Microsoft Copilot and grounding

Matt Dunkin

My favourite word from Bett 2024: Grounding

Every year at the same time as BETT, the major Edtech exhibition, Microsoft UK always invite their product teams over from the US. The US team run a series of compelling seminars on the latest Edtech solutions, as well as taking the time to meet with customers and partners before and during the show.

One of the Microsoft pre-Bett sessions this year was a “Copilot deep dive.” As Copilot seems to be trending on all the channels – Matt Dunkin, our COO, went to take a look.

What is Microsoft Copilot?

Microsoft Copilot, previously known as Bing Chat (or earlier Bing AI) is an AI chatbot similar to ChatGPT, and useful when searching for information. According to Microsoft, Copilot “combines the power of large language models (LLMs) with your data in the Microsoft Graph and the Microsoft 365 apps to turn your words into the most powerful productivity tool on the planet.”

How does Copilot work?

Copilot is integrated into Microsoft 365 in two ways. It works alongside the user as it is embedded in all the well-known Microsoft 365 apps— Word, Excel, PowerPoint, Outlook, Teams and more to, in their words, “unleash creativity, unlock productivity and uplevel skills.” Copilot also includes a Business Chat which works across the LLM, the Microsoft 365 apps, and user data, such as calendars, emails, chats, documents, meetings and contacts. Users can ask natural language prompts, like “Tell my team how we updated the product strategy,” and it will generate a status update based on the morning’s meetings, emails and chat threads.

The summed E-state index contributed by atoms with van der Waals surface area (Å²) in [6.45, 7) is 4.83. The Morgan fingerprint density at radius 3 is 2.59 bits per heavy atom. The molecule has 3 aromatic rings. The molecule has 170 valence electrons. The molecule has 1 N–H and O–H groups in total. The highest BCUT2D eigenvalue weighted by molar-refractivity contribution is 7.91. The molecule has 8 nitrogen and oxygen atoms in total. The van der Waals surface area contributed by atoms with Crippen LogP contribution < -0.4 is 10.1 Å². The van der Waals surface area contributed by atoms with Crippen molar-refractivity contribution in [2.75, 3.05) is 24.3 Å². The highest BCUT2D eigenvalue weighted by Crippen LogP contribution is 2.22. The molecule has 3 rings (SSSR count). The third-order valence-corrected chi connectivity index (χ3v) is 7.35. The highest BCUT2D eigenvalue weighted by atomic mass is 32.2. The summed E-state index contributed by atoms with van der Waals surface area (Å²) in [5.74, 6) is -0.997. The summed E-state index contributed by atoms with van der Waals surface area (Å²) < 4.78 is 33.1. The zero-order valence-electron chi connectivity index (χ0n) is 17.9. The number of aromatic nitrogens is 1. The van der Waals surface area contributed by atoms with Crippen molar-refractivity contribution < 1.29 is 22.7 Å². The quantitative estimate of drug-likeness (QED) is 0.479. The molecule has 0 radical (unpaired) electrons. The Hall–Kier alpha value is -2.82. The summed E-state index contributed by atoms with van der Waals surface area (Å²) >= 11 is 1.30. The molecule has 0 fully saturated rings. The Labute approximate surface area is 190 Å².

The session I attended presented lots of detail about Microsoft Copilot, as well as Copilot in Education. It also featured several use cases and discussed Copilot extensibility. But the highlight for me was the introduction of “grounding.”

What is grounding?

Standard Copilot is effectively “grounded” to Bing.

Copilot for 365 is grounded to your Microsoft 365 tenant and it uses data that users have access to. Immediately this makes you very aware of the need to manage your data properly. Security, data lifecycle and information protection suddenly become very relevant. Simply putting Copilot for 365 in a poorly managed tenant will produce bad results. The phrase “garbage in, garbage out” instantly springs to mind.

To further make the point about grounding, during the extensibility section of the session, the ability to create your own tailored Copilot was reviewed using Copilot Studio. It was suggested that “Copilot For AspiraCloud” could be a thing and could be grounded to the AspiraCloud website. It’s a much smaller dataset but I wouldn’t guarantee that every page is 100% accurate. Copilot for AspiraCloud wouldn’t know any difference, as it is relying on that grounding.

Moving forward, I will fall back on this new word when speaking to colleagues, customers, and prospects, specifically about the importance of data quality. Not everyone will be looking at Copilot right now, but that doesn’t mean that you shouldn’t start taking a closer look at your Microsoft 365 tenant. Because if you aren’t managing your data now, the problem is only getting bigger.

Finally, there are a few different versions of this diagram but this one clearly shows the apps, Copilot, the grounding (data) and the LLM (ChatGPT) working together to deliver the experience in Microsoft 365.